Blended learning programs that mix tech and teaching are making major gains in school districts as diverse as Washington, D.C., and those in Washington state, according to a recent study.
The analysis, conducted by the Clayton Christensen Institute for Disruptive Innovation (a nonpartisan education think tank based in California) and the Evergreen Education Group, shows nine case studies that highlight blended learning strategies and edtech products used in districts that yielded higher performance and graduation rates.
Below are examples of three case studies:
District of Columbia Public Schools
D.C. schools have quietly been at the forefront of modernization for the past few years, with 17 of them the subject of a major redesign to incorporate blended learning. The 10 elementary, four middle and three high schools that were overhauled are feeder schools, which means students can go from one grade to another without having to change their learning style. The high schools also offer virtual credit-recovery programs, which allows students to take classes while working or attending to other matters.
The redesigned elementary schools use a station rotation model — some students participate in teacher-led learning while others are on computers, and the other third of students do independent work.
The district saw gains in math, with scores for students in blended learning programs rising by 19 points, compared to a 5-point improvement for students in traditional schools. And students in 3rd through 5th grades were 13 percent more likely to improve their reading scores than students who were not in blended learning programs.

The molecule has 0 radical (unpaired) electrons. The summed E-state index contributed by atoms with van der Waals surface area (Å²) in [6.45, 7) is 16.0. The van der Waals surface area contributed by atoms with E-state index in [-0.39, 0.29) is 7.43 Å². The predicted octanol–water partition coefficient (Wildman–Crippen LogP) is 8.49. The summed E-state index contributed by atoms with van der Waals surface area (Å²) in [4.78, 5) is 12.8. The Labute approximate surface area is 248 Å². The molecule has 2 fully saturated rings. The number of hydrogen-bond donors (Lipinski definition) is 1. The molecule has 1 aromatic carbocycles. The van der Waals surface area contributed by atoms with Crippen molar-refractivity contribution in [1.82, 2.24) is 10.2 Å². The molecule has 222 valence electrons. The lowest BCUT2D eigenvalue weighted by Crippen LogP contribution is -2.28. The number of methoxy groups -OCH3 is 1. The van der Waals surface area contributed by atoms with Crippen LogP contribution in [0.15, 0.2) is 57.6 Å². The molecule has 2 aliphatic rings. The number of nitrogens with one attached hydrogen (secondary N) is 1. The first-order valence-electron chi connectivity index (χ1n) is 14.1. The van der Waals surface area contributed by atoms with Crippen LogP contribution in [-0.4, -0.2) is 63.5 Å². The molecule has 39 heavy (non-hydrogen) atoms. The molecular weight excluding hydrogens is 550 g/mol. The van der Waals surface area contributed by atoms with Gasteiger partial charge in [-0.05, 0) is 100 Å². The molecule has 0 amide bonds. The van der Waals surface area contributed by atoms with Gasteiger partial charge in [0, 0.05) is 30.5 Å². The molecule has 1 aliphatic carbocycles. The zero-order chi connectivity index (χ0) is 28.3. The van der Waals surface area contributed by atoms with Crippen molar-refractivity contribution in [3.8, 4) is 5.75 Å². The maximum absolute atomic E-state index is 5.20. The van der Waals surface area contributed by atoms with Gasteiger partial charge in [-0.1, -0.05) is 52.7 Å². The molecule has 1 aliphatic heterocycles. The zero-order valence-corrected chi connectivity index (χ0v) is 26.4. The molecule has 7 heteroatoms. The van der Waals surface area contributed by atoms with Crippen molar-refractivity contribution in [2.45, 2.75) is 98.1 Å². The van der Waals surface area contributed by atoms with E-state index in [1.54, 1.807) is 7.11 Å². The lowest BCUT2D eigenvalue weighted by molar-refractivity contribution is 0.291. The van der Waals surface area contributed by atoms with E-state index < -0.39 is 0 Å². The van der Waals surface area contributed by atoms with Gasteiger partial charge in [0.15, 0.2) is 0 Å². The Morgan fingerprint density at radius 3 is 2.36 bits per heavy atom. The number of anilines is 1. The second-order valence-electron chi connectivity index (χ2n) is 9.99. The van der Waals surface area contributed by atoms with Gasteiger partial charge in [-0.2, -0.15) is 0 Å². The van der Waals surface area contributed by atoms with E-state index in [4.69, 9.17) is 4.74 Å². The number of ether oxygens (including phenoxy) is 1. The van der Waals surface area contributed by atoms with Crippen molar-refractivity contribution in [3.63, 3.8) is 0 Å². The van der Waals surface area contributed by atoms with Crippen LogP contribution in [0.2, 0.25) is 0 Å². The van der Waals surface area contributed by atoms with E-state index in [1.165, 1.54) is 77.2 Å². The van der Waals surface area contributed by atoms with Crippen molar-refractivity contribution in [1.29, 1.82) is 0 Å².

Horry County Schools
The 42,600-student district, in Conway, South Carolina, instituted the Personalized Digital Learning Program during the 2013-14 school year — and has seen the largest math and reading scores gains in middle school classes.
Most schools, which also have 1-to-1 initiatives, use Station Rotation or Individual Rotation models of blended learning, and use edtech products including McGraw-Hill Education’s ALEKS program, Discovery Education Science Techbook and USA Testprep.
The proof is in the test scores: In 2015, students in grades 6 through 8 who use online content improved their reading scores by at least 4 points from the previous year, and in math by at least 3 points. Students who did not use any online content saw no change or a drop by 2 points in language scores.
The district is now focusing on turning around its lowest-performing schools by replicating its blended learning programs through programs like the Next Generation Learning Challenges grant.
Spokane Public Schools
Similar to DCPS, schools in Spokane, Washington, also use a blended-learning recovery-course model for students who may have gotten off track for a variety of reasons. The program allows students to access teachers online for support and lessons.
There are also pre-assessments that let students test on the standards they have mastered and access online content for other subjects with which they may need help.
Officials credit this model for vastly improving the graduation rate, from 60 percent in 2007 to about 80 percent in 2014.
Alternative schools with online components are also becoming more popular — one example is On Track Academy, which preps students for technical and college degrees. Most of the students who enroll are behind on credits, but can catch up by following one of three paths: STEM Academy, PATH Academy for technical education and FLEX Academy for students who are not able to physically attend school.
The school had a 90 percent graduation rate last year, according to the study.
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